The Devil is said to have the best tunes, but what do they sound like? A new film about the history of heavy metal highlights the so-called Devil’s Interval, a musical phenomenon suppressed by the Church in the Middle Ages.

On the surface there might appear to be no link between Black Sabbath, Wagner’s Gotterdammerung, West Side Story and the theme tune to the Simpsons.

But all of them rely heavily on tritones, a musical interval that spans three whole tones, like the diminished fifth or augmented fourth. This interval, the gap between two notes played in succession or simultaneously, was branded Diabolus in Musica or the Devil’s Interval by medieval musicians.

A rich mythology has grown up around it. Many believe that the Church wanted to eradicate the sounds from its music because it invoked sexual feelings, or that it was genuinely the work of the Devil.

It is a mythology much beloved of long-haired guitar wizards.

In the newly-released documentary Metal: A Headbanger’s Journey, bassist Alex Webster of death metal act Cannibal Corpse pays tribute to the effect of the forbidden “Devil’s note” on heavy metal.

CF# The two notes, sounded simultaneously, in musical notation

C
F#
The two notes, sounded simultaneously, in musical notation

And rock producer Bob Ezrin pronounces: “It apparently was the sound used to call up the beast. There is something very sexual about the tritone.

“In the Middle Ages when people were ignorant and scared, when they heard something like that and felt that reaction in their body they thought ‘uh oh, here come the Devil’.”

It all sounds a little like the plot of a far-fetched Da Vinci Code sequel.

But Professor John Deathridge, King Edward professor of music at King’s College London, says the tritone had been consistently linked to evil.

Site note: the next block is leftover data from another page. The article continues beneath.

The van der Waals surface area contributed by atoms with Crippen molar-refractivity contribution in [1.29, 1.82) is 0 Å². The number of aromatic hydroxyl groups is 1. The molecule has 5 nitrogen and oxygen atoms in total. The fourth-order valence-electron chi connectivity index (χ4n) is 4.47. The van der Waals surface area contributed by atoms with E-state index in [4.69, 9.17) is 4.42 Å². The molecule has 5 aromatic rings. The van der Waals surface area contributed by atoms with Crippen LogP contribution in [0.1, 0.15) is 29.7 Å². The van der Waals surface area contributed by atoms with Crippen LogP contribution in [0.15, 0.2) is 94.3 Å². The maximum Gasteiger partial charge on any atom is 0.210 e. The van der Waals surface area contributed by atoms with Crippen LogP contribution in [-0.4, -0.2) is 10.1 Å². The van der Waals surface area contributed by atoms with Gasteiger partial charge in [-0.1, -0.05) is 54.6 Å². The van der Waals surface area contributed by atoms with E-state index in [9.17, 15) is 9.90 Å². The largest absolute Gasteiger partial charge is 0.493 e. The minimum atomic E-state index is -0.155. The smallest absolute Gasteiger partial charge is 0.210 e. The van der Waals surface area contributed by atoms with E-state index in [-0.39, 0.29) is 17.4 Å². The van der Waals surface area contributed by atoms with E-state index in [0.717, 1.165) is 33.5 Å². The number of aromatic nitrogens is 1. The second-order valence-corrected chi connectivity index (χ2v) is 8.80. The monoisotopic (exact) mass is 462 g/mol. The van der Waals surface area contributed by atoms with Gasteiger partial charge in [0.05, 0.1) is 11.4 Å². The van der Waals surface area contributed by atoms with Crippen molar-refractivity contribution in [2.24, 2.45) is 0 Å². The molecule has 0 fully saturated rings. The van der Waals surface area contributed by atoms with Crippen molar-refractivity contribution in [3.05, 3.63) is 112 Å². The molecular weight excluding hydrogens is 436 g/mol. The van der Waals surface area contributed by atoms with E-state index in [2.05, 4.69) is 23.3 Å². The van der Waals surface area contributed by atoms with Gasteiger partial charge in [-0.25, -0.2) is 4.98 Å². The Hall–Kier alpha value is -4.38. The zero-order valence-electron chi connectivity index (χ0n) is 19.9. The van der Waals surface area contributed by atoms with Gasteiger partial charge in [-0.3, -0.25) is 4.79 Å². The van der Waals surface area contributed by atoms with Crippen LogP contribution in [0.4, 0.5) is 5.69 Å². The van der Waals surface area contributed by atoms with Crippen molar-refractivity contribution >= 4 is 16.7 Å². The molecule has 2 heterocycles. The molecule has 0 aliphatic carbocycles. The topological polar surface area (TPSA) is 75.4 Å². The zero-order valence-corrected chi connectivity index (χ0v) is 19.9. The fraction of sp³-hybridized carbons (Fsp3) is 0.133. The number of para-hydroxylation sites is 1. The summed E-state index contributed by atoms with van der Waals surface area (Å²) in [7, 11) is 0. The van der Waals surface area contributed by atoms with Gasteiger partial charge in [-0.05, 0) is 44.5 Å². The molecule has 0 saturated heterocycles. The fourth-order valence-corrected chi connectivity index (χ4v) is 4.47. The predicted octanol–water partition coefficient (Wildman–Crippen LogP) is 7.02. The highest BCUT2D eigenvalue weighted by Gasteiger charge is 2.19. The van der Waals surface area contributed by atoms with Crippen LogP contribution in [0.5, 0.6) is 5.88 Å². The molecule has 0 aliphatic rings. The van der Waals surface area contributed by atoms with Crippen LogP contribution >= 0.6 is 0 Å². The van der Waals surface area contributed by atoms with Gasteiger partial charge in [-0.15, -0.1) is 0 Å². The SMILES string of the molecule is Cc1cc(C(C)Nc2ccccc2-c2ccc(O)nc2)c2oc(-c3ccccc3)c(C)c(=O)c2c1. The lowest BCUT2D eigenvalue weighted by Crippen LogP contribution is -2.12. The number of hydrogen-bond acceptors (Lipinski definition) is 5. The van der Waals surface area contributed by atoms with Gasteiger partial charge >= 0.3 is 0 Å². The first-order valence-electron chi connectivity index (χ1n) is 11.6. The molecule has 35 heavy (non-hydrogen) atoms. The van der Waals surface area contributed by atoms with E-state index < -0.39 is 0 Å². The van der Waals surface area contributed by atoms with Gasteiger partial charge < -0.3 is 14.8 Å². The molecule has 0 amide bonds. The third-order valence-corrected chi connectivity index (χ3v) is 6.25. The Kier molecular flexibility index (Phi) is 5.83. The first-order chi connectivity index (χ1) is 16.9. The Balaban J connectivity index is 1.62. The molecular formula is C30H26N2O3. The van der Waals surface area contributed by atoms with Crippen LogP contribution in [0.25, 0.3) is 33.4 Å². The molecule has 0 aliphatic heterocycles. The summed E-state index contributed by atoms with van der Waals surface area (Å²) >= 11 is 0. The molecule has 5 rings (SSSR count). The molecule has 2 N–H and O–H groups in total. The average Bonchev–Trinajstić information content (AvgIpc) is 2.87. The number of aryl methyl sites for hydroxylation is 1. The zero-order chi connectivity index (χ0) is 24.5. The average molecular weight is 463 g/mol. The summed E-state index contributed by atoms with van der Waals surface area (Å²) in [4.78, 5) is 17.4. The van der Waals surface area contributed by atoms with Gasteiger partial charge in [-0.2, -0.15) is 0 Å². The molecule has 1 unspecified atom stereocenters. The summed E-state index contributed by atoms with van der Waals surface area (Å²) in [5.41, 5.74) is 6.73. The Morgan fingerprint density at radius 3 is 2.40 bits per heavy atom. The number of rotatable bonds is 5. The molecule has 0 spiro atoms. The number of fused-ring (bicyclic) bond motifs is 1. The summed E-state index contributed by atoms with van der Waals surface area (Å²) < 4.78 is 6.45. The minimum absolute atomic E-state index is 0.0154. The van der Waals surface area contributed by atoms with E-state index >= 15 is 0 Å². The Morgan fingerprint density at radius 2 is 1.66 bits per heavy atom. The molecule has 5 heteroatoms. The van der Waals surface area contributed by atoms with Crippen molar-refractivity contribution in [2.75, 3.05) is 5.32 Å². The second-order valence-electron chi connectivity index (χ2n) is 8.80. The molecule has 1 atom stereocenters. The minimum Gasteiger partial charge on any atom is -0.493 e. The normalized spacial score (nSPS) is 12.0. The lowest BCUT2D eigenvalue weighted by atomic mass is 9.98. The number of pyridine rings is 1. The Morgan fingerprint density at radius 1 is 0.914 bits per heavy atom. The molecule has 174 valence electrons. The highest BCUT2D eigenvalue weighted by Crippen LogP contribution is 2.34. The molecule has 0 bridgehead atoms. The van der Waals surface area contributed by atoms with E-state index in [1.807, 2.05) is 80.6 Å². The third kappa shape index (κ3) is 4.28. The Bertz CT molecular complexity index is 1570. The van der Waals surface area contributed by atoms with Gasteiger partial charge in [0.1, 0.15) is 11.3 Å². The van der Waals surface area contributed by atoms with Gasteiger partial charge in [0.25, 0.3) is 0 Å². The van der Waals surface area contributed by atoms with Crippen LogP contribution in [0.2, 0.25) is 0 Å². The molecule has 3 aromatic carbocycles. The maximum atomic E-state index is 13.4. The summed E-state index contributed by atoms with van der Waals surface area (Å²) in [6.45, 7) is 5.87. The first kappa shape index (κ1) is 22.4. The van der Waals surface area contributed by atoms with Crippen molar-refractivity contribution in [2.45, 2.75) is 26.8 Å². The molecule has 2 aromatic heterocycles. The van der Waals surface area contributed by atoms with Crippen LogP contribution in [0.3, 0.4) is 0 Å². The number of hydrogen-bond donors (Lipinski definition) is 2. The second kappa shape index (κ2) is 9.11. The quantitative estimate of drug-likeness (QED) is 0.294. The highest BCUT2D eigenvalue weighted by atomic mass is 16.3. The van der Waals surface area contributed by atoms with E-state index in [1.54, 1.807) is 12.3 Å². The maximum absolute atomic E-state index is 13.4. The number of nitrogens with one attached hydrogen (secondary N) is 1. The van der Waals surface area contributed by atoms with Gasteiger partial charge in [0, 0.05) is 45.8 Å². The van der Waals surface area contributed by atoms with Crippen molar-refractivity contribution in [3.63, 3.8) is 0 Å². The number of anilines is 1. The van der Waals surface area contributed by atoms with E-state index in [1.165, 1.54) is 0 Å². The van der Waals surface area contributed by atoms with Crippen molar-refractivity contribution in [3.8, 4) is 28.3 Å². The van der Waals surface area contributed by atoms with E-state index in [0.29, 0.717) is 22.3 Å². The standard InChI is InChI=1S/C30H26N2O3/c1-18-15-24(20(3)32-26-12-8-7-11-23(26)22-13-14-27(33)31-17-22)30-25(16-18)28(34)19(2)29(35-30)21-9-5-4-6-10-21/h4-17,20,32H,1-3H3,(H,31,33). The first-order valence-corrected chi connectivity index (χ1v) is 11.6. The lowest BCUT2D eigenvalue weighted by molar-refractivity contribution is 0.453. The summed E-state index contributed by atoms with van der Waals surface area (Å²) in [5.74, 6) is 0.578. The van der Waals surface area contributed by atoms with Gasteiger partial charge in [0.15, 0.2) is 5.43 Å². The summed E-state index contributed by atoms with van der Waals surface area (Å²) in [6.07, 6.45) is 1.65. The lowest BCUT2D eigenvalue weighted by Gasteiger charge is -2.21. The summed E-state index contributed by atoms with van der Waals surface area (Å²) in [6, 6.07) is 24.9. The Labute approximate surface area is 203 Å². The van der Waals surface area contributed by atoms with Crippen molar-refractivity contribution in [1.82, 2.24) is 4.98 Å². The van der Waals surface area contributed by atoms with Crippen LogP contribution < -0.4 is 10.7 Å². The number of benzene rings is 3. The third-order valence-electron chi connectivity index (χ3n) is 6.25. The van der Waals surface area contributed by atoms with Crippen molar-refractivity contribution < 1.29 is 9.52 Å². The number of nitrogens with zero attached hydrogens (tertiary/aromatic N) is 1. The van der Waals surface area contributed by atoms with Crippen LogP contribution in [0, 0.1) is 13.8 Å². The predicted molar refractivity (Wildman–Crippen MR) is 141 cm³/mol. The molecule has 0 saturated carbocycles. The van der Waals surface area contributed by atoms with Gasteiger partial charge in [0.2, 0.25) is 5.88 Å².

“In medieval theology you have to have some way of presenting the devil. Or if someone in the Roman Catholic Church wanted to portray the crucifixion, it is sometimes used there.”

But there were musical treatises and sets of rules produced that did come to forbid the use of the interval, which was seen as wrong when it came up in choruses of monks.

“There are strict musical rules. You aren’t allowed to use this particular dissonance. It simply won’t work technically, you are taught not to write that interval. But you can read into that a theological ban in the guise of a technical ban.”

Wagner a fan

The Devil’s Interval enjoyed great popularity among composers in the 19th Century, when “you have got lots of presentations of evil built around the tritone”.

“It can sound very spooky. It depends on how you orchestrate. It is also quite exciting,” says Professor Deathridge. “[Wagner’s] Gotterdammerung has one of the most exciting scenes – a ‘pagan’, evil scene, the drums and the timpani. It is absolutely terrifying, it is like a black mass.

“There is a big connection between heavy rock music and Wagner. They have cribbed quite a lot from 19th Century music.”

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